In a highly promoted ceremony on Wednesday, the 52-year-old Laizer revealed his finds to the international press.

"There will be a big party tomorrow," he told the BBC.

Laizer also promised to invest his windfall in the local community of Simanjiro.

"I want to build a shopping mall and a school," he said. "I want to build this school near my home. There are many poor people around here who can't afford to take their children to school."

Calling into the celebration by phone, Tanzanian President John Magufuli commented, "This is the benefit of small-scale miners and this proves that Tanzania is rich."

When Magufuli came into power five years ago, he promised to safeguard the nation's mining sector and ordered the military to build a wall surrounding a Manyara mining site.

Tanzanite is said to be rarer than diamond by a factor of 1,000 times due the fact that this unique and beautiful variety of the mineral zoisite is mined in only one location on earth. The area measures 2km wide by 4km long and the remaining lifespan of the mine is less than 30 years. Tanzanite’s color is an intoxicating mix of blue and purple, unlike any other gemstone.

Artisanal miners like Laizer are permitted to work outside the confines of the Manyara mining site as long as they carry a government-issued license. In 2019, Tanzania established trading centers to allow these miners — most of whom work by hand — to sell their gems to the government.

In 2002, the American Gem Trade Association added tanzanite to the jewelry industry’s official birthstone list. Tanzanite joined turquoise and zircon as the official birthstones for December.

Credit: Image © Tanzania Ministry of Minerals.
June 30th, 2020
Queen Elizabeth II is rarely seen in public without her favorite three-strand pearl necklace — a gift from her beloved father, King George VI, who passed away in 1952. What most Royal Family followers don't know is that the Queen actually owns three nearly identical pearl necklaces that she rotates freely.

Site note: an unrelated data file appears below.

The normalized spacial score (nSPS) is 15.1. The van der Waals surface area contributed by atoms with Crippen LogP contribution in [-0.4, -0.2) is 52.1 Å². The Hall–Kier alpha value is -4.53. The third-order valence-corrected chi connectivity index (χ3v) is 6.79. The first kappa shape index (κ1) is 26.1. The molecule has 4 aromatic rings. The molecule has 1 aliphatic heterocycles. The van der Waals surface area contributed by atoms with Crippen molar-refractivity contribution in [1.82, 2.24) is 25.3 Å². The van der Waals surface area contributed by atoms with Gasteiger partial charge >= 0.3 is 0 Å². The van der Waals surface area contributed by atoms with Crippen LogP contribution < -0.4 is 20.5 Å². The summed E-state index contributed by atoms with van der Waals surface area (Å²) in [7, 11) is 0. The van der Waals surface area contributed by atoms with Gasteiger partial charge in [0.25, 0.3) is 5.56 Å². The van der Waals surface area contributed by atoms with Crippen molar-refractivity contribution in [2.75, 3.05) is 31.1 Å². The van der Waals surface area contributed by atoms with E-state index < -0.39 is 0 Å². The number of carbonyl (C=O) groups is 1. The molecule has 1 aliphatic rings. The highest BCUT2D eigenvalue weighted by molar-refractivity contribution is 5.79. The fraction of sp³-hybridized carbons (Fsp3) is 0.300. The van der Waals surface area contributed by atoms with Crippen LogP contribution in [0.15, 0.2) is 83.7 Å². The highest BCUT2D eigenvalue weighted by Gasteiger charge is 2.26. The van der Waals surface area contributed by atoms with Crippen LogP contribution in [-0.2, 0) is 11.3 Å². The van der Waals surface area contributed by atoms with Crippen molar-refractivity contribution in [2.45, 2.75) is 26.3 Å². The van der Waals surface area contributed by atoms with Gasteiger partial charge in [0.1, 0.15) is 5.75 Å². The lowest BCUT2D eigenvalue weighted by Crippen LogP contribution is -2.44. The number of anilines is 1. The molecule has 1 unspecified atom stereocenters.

The future monarch was only 25 years old when she lost her beloved dad, and the pearl necklace that she received from him as a young girl remains a powerful reminder of the special bond they shared.

Elizabeth loved the three-strand pearl necklace so much that she had an identical one made. In 1953, a third three-stand pearl necklace joined her collection. It was a gift from Emir of Qatar and the only difference among the three was that this version sported a diamond clasp.

Her Royal Highness's jewelry collection contains more than 300 items, including 98 brooches, 46 necklaces, 37 bracelets, 34 pairs of earrings, 15 rings, 14 watches and five pendants. But, in the end, the simple, deeply sentimental pearl necklace continues to be her go-to accessory.

For the past 68 years, Great Britain's longest-reigning monarch has incorporated the three necklaces into her "official uniform." Some Royal Family followers believe the Queen rotates the pearl strands so she won't wear out the prized original.

Her official uniform also includes a brightly colored two-piece suit, decorative hat and the classic Launer black leather Traviata handbag.

Besides being a place to stash her mints, lipstick, small mirror, pen and reading glasses, the Launer handbag also serves as a way for the 94-year-old Queen to silently communicate with her staff.

According to published reports, if the Queen switches the purse from one hand to the other, it means that she is finished with the current conversation. If she places it on a table, the staff knows she needs to leave the venue within the next five minutes. If she places it on the ground, her handlers know she needs to be "rescued" from a social situation immediately.

Credit: Screen capture via Royal Family Channel.